A typical Eichler home in Sunnyvale. (Photo/Wikimedia Commons)
A typical Eichler home in Sunnyvale. (Photo/Wikimedia Commons)

Famous for his California homes, this Jewish developer pushed to integrate the burbs

To those with a passing knowledge of architecture, the name Joseph Eichler is synonymous with the iconic mid-century modern homes that help define the suburbs in the Bay Area and Los Angeles.

Between 1949 and 1964, the Jewish developer’s eponymous company built some 11,000 tract homes for middle-class Californians. Some 800 of those are in the East Bay alone, and more in the North and South Bay, according to the architecture blog Edificionado. With their open floor plans and indoor-outdoor living designed around central atriums, “Eichlers,” as they are colloquially known, remain very much in demand today.

black and white photo of a bald man wearing glasses
Joseph Eichler in 1958 (Photo/Wikimedia Commons)

Eichler’s work was also groundbreaking in another way: He was one of the first major developers to take a stand on housing discrimination.

A recent story in Dwell magazine highlighted Eichler’s little-known commitment to undoing racist housing policies. He was one of the first builders to sell a home to anyone who could afford it — regardless of their race, ethnicity or religion.

“I really do think Joe may have been motivated by discrimination against Jews back in New York,” Dave Weinstein, features editor at CA-Modern Magazine and the Eichler Network, told Dwell. “It was common not just in housing, but in society in general.”

Eichler was born in New York City in 1900, the son of German Jewish immigrants. According to a profile of the builder on the Eichler Network, he “was raised in a politically liberal family that revered Franklin Roosevelt, and grew to maturity in the culturally diverse community of New York City.”

In 1940, Eichler, his wife and two sons moved to California. There, they rented a Frank Lloyd Wright home — which inspired him to launch a career building similarly spacious, open-plan homes.

At the time, housing discrimination throughout the country was rampant — and legal. Appraisers ensured segregation through their property rating system. They ranked properties, blocks and whole neighborhoods according to a descending ABCD scheme in which the best, or A ratings, went to properties located in “homogenous” areas — ones that (in one appraiser’s words) lacked even “a single foreigner or Negro.”

A typical Eichler home in Palo Alto with some more contemporary updates. (Photo/Wikimedia Commons)
A typical Eichler home in Palo Alto with some more contemporary updates. (Photo/Wikimedia Commons)

Properties in neighborhoods containing Jewish residents were marked down to a B or C. If a neighborhood had black residents it was marked as D, no matter what their social class or how small a percentage of the population they made up. D areas were “redlined,” meaning that loans for purchasing or upgrading these properties were nearly impossible to get.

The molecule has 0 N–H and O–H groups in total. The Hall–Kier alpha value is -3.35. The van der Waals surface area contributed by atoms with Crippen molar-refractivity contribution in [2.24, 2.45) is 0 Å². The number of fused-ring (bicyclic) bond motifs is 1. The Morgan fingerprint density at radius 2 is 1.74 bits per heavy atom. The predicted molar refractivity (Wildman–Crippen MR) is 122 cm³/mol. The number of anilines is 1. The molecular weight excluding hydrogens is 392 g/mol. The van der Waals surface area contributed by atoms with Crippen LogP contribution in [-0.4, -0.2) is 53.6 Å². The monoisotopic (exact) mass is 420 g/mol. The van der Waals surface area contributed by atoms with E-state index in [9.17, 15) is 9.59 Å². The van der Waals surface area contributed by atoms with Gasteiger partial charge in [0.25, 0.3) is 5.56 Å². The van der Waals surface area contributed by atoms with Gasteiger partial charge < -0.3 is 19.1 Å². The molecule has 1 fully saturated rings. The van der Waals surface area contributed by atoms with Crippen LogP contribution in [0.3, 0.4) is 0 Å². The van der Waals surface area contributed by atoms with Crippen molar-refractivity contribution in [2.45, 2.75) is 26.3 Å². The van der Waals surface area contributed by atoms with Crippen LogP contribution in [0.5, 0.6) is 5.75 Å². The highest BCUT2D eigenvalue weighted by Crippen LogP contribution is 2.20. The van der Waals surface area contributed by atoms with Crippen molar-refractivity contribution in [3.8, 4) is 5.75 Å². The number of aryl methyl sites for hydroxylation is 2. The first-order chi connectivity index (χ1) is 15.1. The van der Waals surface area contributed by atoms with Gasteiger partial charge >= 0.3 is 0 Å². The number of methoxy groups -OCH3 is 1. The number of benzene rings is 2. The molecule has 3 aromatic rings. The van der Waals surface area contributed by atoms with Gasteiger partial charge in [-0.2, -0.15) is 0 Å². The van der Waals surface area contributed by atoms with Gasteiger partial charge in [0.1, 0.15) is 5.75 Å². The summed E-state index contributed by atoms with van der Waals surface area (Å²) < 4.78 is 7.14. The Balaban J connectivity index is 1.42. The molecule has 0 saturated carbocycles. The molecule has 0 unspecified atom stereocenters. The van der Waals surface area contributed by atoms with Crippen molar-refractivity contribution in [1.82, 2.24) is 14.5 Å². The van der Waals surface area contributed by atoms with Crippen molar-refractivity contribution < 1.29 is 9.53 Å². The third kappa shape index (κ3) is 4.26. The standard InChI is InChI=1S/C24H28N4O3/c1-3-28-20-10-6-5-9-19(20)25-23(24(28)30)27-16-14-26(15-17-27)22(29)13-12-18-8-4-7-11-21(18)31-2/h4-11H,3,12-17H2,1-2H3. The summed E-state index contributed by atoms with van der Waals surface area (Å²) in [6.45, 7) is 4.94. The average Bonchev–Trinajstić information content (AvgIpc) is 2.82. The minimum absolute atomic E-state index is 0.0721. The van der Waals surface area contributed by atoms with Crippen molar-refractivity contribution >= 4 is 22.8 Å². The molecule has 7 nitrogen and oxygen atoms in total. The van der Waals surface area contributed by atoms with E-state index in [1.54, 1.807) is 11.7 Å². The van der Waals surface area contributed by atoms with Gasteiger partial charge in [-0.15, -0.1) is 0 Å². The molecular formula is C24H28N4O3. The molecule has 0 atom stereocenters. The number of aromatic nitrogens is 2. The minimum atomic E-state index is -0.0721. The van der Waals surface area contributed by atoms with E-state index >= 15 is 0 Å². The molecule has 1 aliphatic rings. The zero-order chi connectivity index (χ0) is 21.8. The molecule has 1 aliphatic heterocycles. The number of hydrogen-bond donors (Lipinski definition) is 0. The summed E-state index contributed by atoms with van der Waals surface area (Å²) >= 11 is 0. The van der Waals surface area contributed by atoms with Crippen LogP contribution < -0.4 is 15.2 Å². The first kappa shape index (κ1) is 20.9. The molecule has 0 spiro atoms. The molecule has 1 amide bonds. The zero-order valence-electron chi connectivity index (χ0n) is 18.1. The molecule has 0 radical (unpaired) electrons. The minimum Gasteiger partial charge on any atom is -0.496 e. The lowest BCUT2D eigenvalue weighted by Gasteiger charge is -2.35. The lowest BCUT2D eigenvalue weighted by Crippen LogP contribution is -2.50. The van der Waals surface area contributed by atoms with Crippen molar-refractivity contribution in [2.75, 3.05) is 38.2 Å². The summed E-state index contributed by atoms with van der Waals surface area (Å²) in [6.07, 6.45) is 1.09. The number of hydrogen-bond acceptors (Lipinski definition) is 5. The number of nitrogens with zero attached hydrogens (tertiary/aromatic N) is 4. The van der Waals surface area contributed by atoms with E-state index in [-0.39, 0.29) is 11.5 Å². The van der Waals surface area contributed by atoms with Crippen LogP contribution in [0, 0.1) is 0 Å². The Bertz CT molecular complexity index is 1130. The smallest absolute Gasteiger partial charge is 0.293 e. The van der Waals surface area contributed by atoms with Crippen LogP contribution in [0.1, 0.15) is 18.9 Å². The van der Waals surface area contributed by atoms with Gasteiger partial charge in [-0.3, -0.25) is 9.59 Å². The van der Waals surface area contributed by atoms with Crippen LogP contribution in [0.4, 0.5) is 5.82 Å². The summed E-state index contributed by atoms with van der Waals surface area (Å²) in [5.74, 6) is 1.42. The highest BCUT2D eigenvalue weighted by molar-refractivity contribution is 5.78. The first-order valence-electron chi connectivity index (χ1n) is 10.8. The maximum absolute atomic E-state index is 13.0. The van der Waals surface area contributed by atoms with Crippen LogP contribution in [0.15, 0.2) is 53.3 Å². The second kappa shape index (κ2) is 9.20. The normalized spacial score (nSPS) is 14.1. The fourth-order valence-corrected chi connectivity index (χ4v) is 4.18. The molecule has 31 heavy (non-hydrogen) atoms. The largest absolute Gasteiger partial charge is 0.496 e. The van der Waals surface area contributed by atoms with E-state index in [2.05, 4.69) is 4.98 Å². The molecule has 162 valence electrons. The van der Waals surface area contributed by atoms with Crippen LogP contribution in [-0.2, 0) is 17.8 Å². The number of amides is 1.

“Redlining” and other racist policies deepened as suburban development swelled in the post–World War II era. And yet, as Jewish wealth grew, many white Jews had the luxury of “passing,” while African Americans and other people of color did not.

By contrast, non-discriminatory housing was a cornerstone for Eichler, who launched his company in 1947. A 1964 pamphlet, “Race and Housing: An Interview With Edward P. Eichler, President, Eichler Homes, Inc.,” put it bluntly. “More than 10 years ago Eichler Homes quietly ruled out racial restriction on its sales,” it reads, noting that Asian families bought Eichlers in 1950 and the company made its first sale to a Black family in 1954. “The open occupancy policy was voluntarily adopted well before the enactment of California’s fair housing legislation.”

Reportedly, Eichler offered to buy back homes from anyone who complained about their new neighbors. He also resigned in protest from the powerful National Association of Home Builders in 1958, when the vice president of the San Francisco branch was reported to have said: “It is a generally accepted theory that minority races depreciate property values.”

Eichler responded: “I wish to state emphatically that Eichler Homes in no way practices any kind of discrimination.”

Most of the time, Eichler Homes’ non-discrimination policy was not broadcast to prospective buyers and local governments. Instead, the builders preferred to quietly sell to anyone who was qualified. Behind the scenes, however, the company pushed for widespread fair housing laws in California and for the federal government.

“They were simple merchant builders who found that doing the right thing did not hurt resale value,” Ocean Howell, a professor at the University of Oregon, writes in his paper, “The Merchant Crusaders: Eichler Homes and Fair Housing, 1949–1974.”

While housing discrimination persists across the country, the Civil Rights Act of 1968 officially made housing discrimination illegal — and the social activism of the Eichlers played a major role in helping such legislation come to pass.

“The most tiresome thing one hears about racial discrimination is the frequent advice, ‘You can’t legislate morality,’ or ‘You can’t change people with a law,’” Eichler’s son Ned told a California legislature committee in 1961. “There is a good deal of evidence, from the time of Moses, that you can do exactly that.”

A longer version of this story originally appeared on Kveller and was distributed by the Jewish Telegraphic Agency.

Lisa Keys

JTA contributor

JTA

Content distributed by the Jewish Telegraphic Agency news service.